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Old November 24th, 2008, 10:42 AM   #1
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4x4 versus 82mm filters

For interviews, which do you prefer, a 4x4 filter or 82mm filter? I have come into a good collection of both and once I get a matte box, will have the option of using either. Any ideas?
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Old November 25th, 2008, 02:56 AM   #2
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Well, as long as they're high quality optical glass the only difference is what you need to stack and ease of use.

A strong filter holder is essential, particularly with the thicker 4x4 or 4x6 glass filters. one idea is to use Coken z- Pro holders and adapter rings, you can pack these slots out to accept Tiffen glass. This ring system has the added benefit of adding strength to the rather flimsy stock Fujinon front filter ring. Then you can add a Lee lens hood, which fits the Coken system and the whole thing becomes a decent, low cost filter holder, expandable hood system.
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Old December 1st, 2008, 01:08 PM   #3
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So, other than the ability to quickly change filters, there really is no point to buying the more expensive 4x4's?
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Old December 1st, 2008, 03:56 PM   #4
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Quote:
Originally Posted by Jason McCormy View Post
So, other than the ability to quickly change filters, there really is no point to buying the more expensive 4x4's?

Well... it's what you need really Jason. Beautifully made optical glass filters are best, ND graduated filters are very important, you may need to use more than one, and each angled differently. for those you need really the 4x6 format as you slide them up or down until you get the correction just right. it would be difficult to impossible to manage this with screw in filters. On the other hand optical resin filters from Lee are good and much lighter. You may find that a combination of a Cokin P series filter holder and Lee Filters P series filters and a Lee lens hood will do what you want. Having a 16X9 lens hood looks the dog's whatsits, but providing you are not cropping the sides or vignetting, an older 4x3 may well do. The idea with lens hoods is that you don't see them in shot, so that and successfully avoiding flare are really all that matters, with bellows you can flatten them for your widest angle shots. A simple black Cinefoil French flag fixed to the camera on a light, flexible arm is very useful. 4x4 and 4x6 filters offer a lot of glass to be protected from flare. You mustn't forget the filter's edges or the filter holder slots either. Keeping filters clean and scratch free is vital too, a ding on any filter renders it useless, and they can be very costly.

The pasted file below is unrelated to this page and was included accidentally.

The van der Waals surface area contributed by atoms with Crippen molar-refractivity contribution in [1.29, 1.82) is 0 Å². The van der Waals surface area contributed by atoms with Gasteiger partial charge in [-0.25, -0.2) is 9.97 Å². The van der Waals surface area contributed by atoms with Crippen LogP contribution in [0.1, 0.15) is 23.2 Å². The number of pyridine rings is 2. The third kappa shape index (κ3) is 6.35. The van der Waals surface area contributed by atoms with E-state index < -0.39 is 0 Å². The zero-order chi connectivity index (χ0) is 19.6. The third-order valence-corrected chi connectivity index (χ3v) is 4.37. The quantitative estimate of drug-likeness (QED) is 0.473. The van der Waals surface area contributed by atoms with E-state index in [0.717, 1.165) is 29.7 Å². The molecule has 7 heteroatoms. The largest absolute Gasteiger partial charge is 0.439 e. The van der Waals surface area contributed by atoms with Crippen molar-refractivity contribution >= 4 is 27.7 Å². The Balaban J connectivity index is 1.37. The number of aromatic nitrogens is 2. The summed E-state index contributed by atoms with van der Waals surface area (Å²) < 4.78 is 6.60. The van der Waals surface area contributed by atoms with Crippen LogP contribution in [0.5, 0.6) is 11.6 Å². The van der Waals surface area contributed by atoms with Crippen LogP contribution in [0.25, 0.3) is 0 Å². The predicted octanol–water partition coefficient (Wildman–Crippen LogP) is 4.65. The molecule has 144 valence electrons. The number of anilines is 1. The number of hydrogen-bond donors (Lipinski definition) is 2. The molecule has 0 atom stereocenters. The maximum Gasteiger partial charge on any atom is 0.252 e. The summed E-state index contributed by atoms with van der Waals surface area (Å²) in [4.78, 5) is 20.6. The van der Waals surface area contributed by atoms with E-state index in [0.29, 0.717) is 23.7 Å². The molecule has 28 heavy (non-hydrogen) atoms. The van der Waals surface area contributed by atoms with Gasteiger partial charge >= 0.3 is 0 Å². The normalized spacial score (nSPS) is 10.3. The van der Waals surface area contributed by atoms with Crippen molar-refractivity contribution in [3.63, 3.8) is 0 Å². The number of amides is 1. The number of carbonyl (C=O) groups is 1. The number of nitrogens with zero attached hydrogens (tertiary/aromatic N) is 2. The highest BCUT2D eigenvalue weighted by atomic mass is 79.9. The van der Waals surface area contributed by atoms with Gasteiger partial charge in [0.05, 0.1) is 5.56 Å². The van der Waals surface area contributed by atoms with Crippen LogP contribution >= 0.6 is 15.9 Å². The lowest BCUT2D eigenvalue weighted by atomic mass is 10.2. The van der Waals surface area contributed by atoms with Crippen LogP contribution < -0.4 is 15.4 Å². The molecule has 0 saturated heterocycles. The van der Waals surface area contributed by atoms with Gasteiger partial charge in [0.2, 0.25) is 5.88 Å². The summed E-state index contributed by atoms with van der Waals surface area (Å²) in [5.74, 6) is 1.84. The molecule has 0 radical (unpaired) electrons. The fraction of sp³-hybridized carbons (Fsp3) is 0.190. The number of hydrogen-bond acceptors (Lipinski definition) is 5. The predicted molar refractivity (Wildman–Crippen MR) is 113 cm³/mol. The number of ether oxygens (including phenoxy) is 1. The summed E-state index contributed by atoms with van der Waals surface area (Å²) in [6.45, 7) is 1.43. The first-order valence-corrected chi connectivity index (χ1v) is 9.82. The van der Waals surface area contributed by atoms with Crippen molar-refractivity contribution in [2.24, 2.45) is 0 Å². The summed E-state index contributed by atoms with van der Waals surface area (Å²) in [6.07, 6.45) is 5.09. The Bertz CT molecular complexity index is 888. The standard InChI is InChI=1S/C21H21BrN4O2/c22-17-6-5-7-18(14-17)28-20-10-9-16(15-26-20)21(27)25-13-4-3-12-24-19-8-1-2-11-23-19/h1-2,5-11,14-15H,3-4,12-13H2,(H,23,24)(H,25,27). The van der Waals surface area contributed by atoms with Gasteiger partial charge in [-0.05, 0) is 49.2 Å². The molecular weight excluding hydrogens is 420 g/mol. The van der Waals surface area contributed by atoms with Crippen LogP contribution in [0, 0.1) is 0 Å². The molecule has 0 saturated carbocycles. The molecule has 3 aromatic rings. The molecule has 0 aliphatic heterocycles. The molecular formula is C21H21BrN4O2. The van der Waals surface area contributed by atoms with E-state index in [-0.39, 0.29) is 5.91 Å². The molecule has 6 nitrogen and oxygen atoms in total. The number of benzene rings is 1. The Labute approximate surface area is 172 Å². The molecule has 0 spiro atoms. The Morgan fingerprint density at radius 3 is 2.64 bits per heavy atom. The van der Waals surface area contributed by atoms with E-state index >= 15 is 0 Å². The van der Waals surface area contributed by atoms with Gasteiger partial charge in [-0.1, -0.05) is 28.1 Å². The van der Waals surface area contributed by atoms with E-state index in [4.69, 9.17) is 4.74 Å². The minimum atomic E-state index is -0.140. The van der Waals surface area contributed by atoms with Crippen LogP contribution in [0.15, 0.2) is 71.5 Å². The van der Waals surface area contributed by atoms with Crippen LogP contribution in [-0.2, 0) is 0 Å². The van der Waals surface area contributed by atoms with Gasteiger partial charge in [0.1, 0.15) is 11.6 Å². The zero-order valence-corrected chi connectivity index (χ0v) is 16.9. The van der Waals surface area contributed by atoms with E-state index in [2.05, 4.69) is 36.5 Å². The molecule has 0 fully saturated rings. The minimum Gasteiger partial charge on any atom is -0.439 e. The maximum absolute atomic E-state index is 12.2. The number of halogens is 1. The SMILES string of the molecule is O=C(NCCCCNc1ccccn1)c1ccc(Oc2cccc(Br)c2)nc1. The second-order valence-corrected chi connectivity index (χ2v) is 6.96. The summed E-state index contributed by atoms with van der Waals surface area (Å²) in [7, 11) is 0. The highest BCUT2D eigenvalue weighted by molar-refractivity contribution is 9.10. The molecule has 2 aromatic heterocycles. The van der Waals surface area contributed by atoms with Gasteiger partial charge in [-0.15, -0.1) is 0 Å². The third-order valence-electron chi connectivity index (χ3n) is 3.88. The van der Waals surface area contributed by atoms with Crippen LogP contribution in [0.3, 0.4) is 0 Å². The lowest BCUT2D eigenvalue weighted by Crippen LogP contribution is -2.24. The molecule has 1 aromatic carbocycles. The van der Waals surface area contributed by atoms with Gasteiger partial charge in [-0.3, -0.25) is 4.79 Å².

Finally, I strongly suspect that there are a lot of fake 'key' Lee,Tiffen and Schneider filters out there, expensive ones like warm/ soft 1, ND Grads and so on, so do be careful what you buy.
In a way you don't need very many filters now, as so much can be successfully achieved in post. Many available FX, (and transitions too) are cliched anyway and to be frank are often only there to tart-up a duff shot or sequence..... as if we didn't notice ....
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Old December 2nd, 2008, 09:47 AM   #5
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Well, there is of course this:
* easier rotating of 4x4 filters in a mattebox (quite handy for a polariser and grad filters)
* the ability to use 2 or 3 filters and being able to rotate them individually
* a mattebox that holds your filters can also easily and effectively deal with flare and reflections
* the ability to decide how far you want to slide in your 4x4 filters (to allign a grad filter with a horizon e.g.)

I'm one of those guys that tend to use e.g. a polariser + a grad ND + solid ND for some shots, and I couldn't allign them all without a mattebox - needless to say it might be impossible to stack 3 82mm filters without seeing the edges in full wide... So even apart from the other benefits of using a mattebox and square or rectangular filters - there is a real benefit in using the filterholders of a mattebox.
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